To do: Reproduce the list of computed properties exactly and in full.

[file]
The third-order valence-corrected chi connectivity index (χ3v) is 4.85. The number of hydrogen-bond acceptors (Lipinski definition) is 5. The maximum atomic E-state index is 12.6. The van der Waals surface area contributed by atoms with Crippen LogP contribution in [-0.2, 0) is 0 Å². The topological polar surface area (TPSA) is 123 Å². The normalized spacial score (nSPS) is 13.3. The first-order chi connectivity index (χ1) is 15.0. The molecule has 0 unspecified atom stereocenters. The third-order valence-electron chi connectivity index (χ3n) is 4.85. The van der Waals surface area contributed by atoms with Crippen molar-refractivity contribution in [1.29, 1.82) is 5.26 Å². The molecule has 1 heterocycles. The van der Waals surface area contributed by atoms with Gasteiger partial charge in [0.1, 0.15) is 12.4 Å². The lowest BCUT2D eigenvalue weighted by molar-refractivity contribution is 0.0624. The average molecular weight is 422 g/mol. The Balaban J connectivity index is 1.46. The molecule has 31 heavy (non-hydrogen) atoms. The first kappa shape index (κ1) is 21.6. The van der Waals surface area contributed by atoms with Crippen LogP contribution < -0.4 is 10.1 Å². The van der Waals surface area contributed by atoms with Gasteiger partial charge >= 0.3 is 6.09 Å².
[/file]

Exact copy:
The third-order valence-corrected chi connectivity index (χ3v) is 4.85. The number of hydrogen-bond acceptors (Lipinski definition) is 5. The maximum atomic E-state index is 12.6. The van der Waals surface area contributed by atoms with Crippen LogP contribution in [-0.2, 0) is 0 Å². The topological polar surface area (TPSA) is 123 Å². The normalized spacial score (nSPS) is 13.3. The first-order chi connectivity index (χ1) is 15.0. The molecule has 0 unspecified atom stereocenters. The third-order valence-electron chi connectivity index (χ3n) is 4.85. The van der Waals surface area contributed by atoms with Crippen molar-refractivity contribution in [1.29, 1.82) is 5.26 Å². The molecule has 1 heterocycles. The van der Waals surface area contributed by atoms with Gasteiger partial charge in [0.1, 0.15) is 12.4 Å². The lowest BCUT2D eigenvalue weighted by molar-refractivity contribution is 0.0624. The average molecular weight is 422 g/mol. The Balaban J connectivity index is 1.46. The molecule has 31 heavy (non-hydrogen) atoms. The first kappa shape index (κ1) is 21.6. The van der Waals surface area contributed by atoms with Crippen LogP contribution < -0.4 is 10.1 Å². The van der Waals surface area contributed by atoms with Gasteiger partial charge >= 0.3 is 6.09 Å².